While she acknowledged that Notre Dame holds a special significance as a historic and cultural center of Paris, she was also concerned that its central role in the eyes of French faithful might be overlooked.
“The really important thing about this is that Notre Dame is the heart of the Church,” she said. “We need to focus on rebuilding it from the inside, not just on the outside.”
Her husband observed that since they moved to Paris in 2014, France has undergone a series of crucial events, from bloody terrorist attacks to the victory in the World Cup, that have contributed to a perception that the country may be going through “a moment of deep change,” which culminated in Notre Dame’s blaze.
“It feels like the country has been really a focal point of a lot of conflict and a lot of suffering, but at the same time a lot rejoicing too,” Meaney said. “It seems like there is a real spiritual struggle taking place.”
The fire at Notre Dame has inspired Catholics in France to ask themselves questions about their faith and beliefs, said Arnaud Boutheon, representative for the Knights of Columbus in Paris, in an April 18 interview.
[The Knights of Columbus are a principal sponsor of Crux.]
“When we are seeking our identity, when we seek what unites all French people, we realize through this dramatic event that all people were deeply moved and all division can disappear in front of this humanity,” he said.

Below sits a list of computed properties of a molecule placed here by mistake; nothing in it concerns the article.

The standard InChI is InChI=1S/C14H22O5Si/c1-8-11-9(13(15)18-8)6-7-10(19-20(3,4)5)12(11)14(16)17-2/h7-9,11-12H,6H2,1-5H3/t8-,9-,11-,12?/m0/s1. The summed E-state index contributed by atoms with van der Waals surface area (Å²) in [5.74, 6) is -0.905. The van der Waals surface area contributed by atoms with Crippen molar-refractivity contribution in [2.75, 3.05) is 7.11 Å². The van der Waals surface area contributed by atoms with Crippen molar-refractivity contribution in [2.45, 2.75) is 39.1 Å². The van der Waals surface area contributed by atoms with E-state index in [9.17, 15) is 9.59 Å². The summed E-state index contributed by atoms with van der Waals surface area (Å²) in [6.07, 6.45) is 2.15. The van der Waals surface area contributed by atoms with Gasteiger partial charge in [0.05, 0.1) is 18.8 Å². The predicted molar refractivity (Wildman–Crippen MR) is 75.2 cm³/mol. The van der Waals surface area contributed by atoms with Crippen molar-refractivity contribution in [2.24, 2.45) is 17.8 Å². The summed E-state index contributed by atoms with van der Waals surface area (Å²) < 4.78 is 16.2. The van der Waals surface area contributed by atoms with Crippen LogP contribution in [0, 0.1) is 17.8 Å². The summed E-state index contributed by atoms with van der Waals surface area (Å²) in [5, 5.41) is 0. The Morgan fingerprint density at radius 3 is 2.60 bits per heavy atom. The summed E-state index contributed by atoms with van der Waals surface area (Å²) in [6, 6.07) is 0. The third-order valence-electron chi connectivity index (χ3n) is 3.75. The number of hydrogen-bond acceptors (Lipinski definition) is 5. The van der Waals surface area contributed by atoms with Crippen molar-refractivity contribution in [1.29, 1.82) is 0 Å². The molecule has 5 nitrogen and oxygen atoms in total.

Boutheon organized the “Lady of Our Hearts” light show on the façade of Notre Dame last year, which gathered thousands before the cathedral in October. He said that the head of the Knights, Carl Anderson, asked him to encourage French Catholics to reconnect with their roots and heritage.
“This time is a huge opportunity for us to evangelize because many people from abroad and France will come back in the coming days for Easter,” he said.
“Beyond the drama, there is hope.”
The Cube and the Cathedral
In what is known as “the Manhattan of Paris,” the cemented heart of France’s business and technology center La Defence, Bishop Matthieu Rouge of Nanterre prepared to guide faithful through the Via Crucis on Friday.
“I think France may be one of the least religious countries in the world,” he said in an April 19 interview. “It’s very difficult for French people, for example, to say that they are Catholic.”
The diocese of Nanterre is in the suburbs of Paris and its landscape is dominated by the Grande Arche, a massive white cube. Under its shade, Rouge led Catholics though the square, with numbers steadily growing at every station, including many young people and faces that the bishops said he had never seen before.